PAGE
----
Methods for N. gonorrhoeae susceptibility testing have been described (15). Briefly, Difco GC base medium (Becton Dickinson, Sparks, MD, USA) was inoculated with 104 CFU. Antimicrobial drug susceptibilities were determined by the agar-dilution technique with GC-II base medium (Becton Dickinson). Control strains (F-18 [ATCC 49226], F-28, P681E, CDC 10328, CDC 10329, SPJ-15, and SPL-4) were included with each susceptibility run.


Sexual orientation is a standard GISP data element and is specified as follows: heterosexual men (82.9% of GISP patients during 1998–2007), MSM (13.8%), or bisexual men (3.4%). Temporal analyses of antimicrobial drug resistance, stratified by the infected person’s sexual orientation were largely restricted to heterosexual men and MSM. Travel history has been collected in GISP since mid-2002, with the aim of exploring whether acquisition of gonorrhea was local or occurred elsewhere. Until January 2004, travel history was defined as self-reported travel to Hawaii or outside the United States within the past 60 days; after that, travel history pertained to travel outside the state where the clinic was located. The above change was introduced because the aim of the travel variable was to assess the scope of nonlocal acquisition of gonorrhea. By 2004, QRNG was established in the United States, and it appeared reasonable to combine all out-of-state travel (both outside and within the United States) into the category of potential nonlocal acquisition.

Figure 1

Thumbnail of Semiannual prevalence of resistance to ciprofloxacin in Neissseria gonorrhoeae isolates from the Gonococcal Isolate Surveillance Program for men who have sex with men (MSM), heterosexual men, and bisexual men.

Figure 1. . . . . Semiannual prevalence of resistance to ciprofloxacin in Neissseria gonorrhoeae isolates from the Gonococcal Isolate Surveillance Program for men who have sex with men (MSM), heterosexual men, and...

A strain’s resistance to ciprofloxacin was defined as an MIC >1 μg/mL, per Clinical and Laboratory Standards Institute criteria (16). Temporal patterns of ciprofloxacin resistance among heterosexual men, MSM, and bisexual men are summarized in Figure 1. For strains resistant to penicillin and tetracycline, resistance was defined as an MIC >2 μg/mL. The term “triply resistant gonococci” was defined as isolates having resistance to ciprofloxacin, penicillin, and tetracycline. We use the word “type” to mean a defined pattern of susceptibility or resistance to the drugs of interest; by this definition, for penicillin, tetracycline, and ciprofloxacin, there are 23 (8) different types.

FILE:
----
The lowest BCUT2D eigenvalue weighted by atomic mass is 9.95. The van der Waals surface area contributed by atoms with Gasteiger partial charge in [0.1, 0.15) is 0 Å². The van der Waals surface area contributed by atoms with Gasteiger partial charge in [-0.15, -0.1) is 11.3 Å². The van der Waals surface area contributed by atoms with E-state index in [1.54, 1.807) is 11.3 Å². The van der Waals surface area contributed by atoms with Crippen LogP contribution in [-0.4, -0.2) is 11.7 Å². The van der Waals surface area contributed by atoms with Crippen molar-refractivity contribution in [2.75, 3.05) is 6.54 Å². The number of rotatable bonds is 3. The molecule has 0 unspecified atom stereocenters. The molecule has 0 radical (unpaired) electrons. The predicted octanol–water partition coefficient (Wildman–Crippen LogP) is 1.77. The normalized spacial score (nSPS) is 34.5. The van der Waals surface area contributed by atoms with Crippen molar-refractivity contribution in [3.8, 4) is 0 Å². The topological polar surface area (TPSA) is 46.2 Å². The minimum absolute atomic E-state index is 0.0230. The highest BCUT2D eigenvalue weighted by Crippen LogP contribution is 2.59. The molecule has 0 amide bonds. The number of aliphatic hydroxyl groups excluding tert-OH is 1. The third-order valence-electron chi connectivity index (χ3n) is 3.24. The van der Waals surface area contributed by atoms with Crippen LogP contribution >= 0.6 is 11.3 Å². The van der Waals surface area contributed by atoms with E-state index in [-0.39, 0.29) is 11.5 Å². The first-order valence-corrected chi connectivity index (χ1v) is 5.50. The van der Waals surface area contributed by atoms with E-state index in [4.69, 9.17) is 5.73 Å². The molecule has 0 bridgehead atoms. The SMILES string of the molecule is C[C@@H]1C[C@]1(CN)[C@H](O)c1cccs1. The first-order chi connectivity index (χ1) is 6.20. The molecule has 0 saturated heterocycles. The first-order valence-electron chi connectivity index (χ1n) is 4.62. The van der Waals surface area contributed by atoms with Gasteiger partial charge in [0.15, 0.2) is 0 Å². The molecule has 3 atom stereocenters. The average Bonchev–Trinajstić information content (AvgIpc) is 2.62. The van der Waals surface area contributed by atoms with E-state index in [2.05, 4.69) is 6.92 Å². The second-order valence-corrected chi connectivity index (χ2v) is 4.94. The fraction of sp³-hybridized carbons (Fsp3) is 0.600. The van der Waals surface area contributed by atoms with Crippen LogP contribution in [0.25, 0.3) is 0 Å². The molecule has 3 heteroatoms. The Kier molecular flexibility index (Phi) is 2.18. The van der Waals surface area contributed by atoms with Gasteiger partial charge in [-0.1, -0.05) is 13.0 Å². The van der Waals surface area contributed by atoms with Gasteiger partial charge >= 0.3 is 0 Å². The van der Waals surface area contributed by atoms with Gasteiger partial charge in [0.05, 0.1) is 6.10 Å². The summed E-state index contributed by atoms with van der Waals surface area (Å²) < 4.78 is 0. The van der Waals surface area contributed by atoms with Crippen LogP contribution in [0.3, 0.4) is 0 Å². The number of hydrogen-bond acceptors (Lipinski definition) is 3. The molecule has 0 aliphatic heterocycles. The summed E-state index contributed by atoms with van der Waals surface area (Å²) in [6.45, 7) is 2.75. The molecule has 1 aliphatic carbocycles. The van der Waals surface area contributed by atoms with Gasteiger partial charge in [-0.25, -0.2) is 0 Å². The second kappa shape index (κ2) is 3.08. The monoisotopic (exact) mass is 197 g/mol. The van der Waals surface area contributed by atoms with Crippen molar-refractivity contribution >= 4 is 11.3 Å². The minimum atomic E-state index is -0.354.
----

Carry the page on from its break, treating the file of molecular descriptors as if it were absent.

Prevalence of Resistance Phenotypes by Patient’s Sexual Orientation, Time, and Site

The proportion of isolates with various resistance phenotypes (sensitive or resistant to ciprofloxacin, penicillin, and tetracycline) was computed by half-year, separately for heterosexual men and MSM. Among GISP patients in each group who were infected with particular types, the proportion with a travel history was plotted for each half-year period.

Travel History and Drug-Resistance Profiles

For certain gonococcal types (the triply resistant type and the monoresistant [ciprofloxacin resistant, tetracycline- and penicillin-sensitive] type), we studied the association between the presence of this type and the report of recent travel. We constructed 4 separate multivariate logic regression models: by sexual orientation of patient (MSM or heterosexual) and resistance type (multi- or single-resistant types); thus, 2 × 2 = 4 models. In each model (applied to all GISP specimens from persons with a given sexual orientation), the binary outcome Y is the presence of that resistance type (1 if the specimen is of that type), and the covariates are M (month of sample collection) and RTH (presence of recent travel history) (1 if travel history is present). Thus,

formula image

The regression coefficient βRTH is therefore the logarithm of the odds ratio for carrying a strain of the selected type for a person with recent travel history versus that of a person with no recent travel history. The regression coefficient βM is the logarithm of the odds ratio for carrying a strain of the selected type on month M + 1 versus month M. The latter can also be interpreted as the relative monthly growth rate for the selected type (17). Using the model in (17), suppose that the selected type grows exponentially at a monthly rate of r1, and the other types combined grow at a monthly rate r2 in the population. Thus the population presence of the selected type on month M is c1exp(r1 × M), and the presence of other types is c2exp(r2 × M). The probability that a random specimen on month M is of the selected type is therefore

formula imageThe odds ratio for carrying a strain of the selected type on month M + 1 versus month M is then exp(r1r2), where r1r2 is the relative growth rate for the selected type.

Because travel information was missing from some sites, we restricted the model to sites from which travel information was available for >50% of GISP patients. We conducted the regression analysis under the scenario of omitting the persons with missing travel information and through multiple imputations for those persons (18). Because missing values in various sites were largely found in consecutive temporal batches, we assumed that missing information was not correlated with presence of the chosen type or recent travel history during those periods at those sites. We imputed history of recent travel at random, using available data to calculate the proportion of GISP patients that were recent travelers by site and sexual orientation within a 1-year interval centered at the time of each missing sample. We performed 500 joint imputations, and the mean and variance of the regression coefficients were estimated as described (18, p. 86). The Hosmer and Lemeshow goodness-of-fit test was applied to the subset of the data for which travel information was available (>83% of data in each model).